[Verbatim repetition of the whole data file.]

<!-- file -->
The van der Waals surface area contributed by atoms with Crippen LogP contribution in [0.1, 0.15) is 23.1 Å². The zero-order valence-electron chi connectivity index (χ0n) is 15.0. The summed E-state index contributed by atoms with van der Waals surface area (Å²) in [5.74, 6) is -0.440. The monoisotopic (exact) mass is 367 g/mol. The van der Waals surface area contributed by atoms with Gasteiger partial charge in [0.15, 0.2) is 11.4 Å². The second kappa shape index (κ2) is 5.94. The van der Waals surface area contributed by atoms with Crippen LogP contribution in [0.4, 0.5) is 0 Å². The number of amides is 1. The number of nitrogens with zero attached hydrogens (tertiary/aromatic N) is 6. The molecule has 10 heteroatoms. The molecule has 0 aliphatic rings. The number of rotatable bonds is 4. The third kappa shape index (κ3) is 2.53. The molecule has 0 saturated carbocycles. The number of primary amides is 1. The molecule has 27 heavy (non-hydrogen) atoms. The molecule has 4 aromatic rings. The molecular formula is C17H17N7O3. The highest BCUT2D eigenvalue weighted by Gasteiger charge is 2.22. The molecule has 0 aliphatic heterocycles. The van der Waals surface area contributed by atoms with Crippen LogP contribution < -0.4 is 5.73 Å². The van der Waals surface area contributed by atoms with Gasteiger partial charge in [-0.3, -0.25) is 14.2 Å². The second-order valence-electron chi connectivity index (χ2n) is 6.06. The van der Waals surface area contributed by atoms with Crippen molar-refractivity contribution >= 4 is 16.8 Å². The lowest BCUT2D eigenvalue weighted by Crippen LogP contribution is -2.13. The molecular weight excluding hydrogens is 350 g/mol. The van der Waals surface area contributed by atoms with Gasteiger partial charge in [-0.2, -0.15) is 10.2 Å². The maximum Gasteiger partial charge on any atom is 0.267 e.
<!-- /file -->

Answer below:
The van der Waals surface area contributed by atoms with Crippen LogP contribution in [0.1, 0.15) is 23.1 Å². The zero-order valence-electron chi connectivity index (χ0n) is 15.0. The summed E-state index contributed by atoms with van der Waals surface area (Å²) in [5.74, 6) is -0.440. The monoisotopic (exact) mass is 367 g/mol. The van der Waals surface area contributed by atoms with Gasteiger partial charge in [0.15, 0.2) is 11.4 Å². The second kappa shape index (κ2) is 5.94. The van der Waals surface area contributed by atoms with Crippen LogP contribution in [0.4, 0.5) is 0 Å². The number of amides is 1. The number of nitrogens with zero attached hydrogens (tertiary/aromatic N) is 6. The molecule has 10 heteroatoms. The molecule has 0 aliphatic rings. The number of rotatable bonds is 4. The third kappa shape index (κ3) is 2.53. The molecule has 0 saturated carbocycles. The number of primary amides is 1. The molecule has 27 heavy (non-hydrogen) atoms. The molecule has 4 aromatic rings. The molecular formula is C17H17N7O3. The highest BCUT2D eigenvalue weighted by Gasteiger charge is 2.22. The molecule has 0 aliphatic heterocycles. The van der Waals surface area contributed by atoms with Crippen LogP contribution < -0.4 is 5.73 Å². The van der Waals surface area contributed by atoms with Gasteiger partial charge in [-0.3, -0.25) is 14.2 Å². The second-order valence-electron chi connectivity index (χ2n) is 6.06. The van der Waals surface area contributed by atoms with Crippen molar-refractivity contribution >= 4 is 16.8 Å². The lowest BCUT2D eigenvalue weighted by Crippen LogP contribution is -2.13. The molecular weight excluding hydrogens is 350 g/mol. The van der Waals surface area contributed by atoms with Gasteiger partial charge in [-0.2, -0.15) is 10.2 Å². The maximum Gasteiger partial charge on any atom is 0.267 e.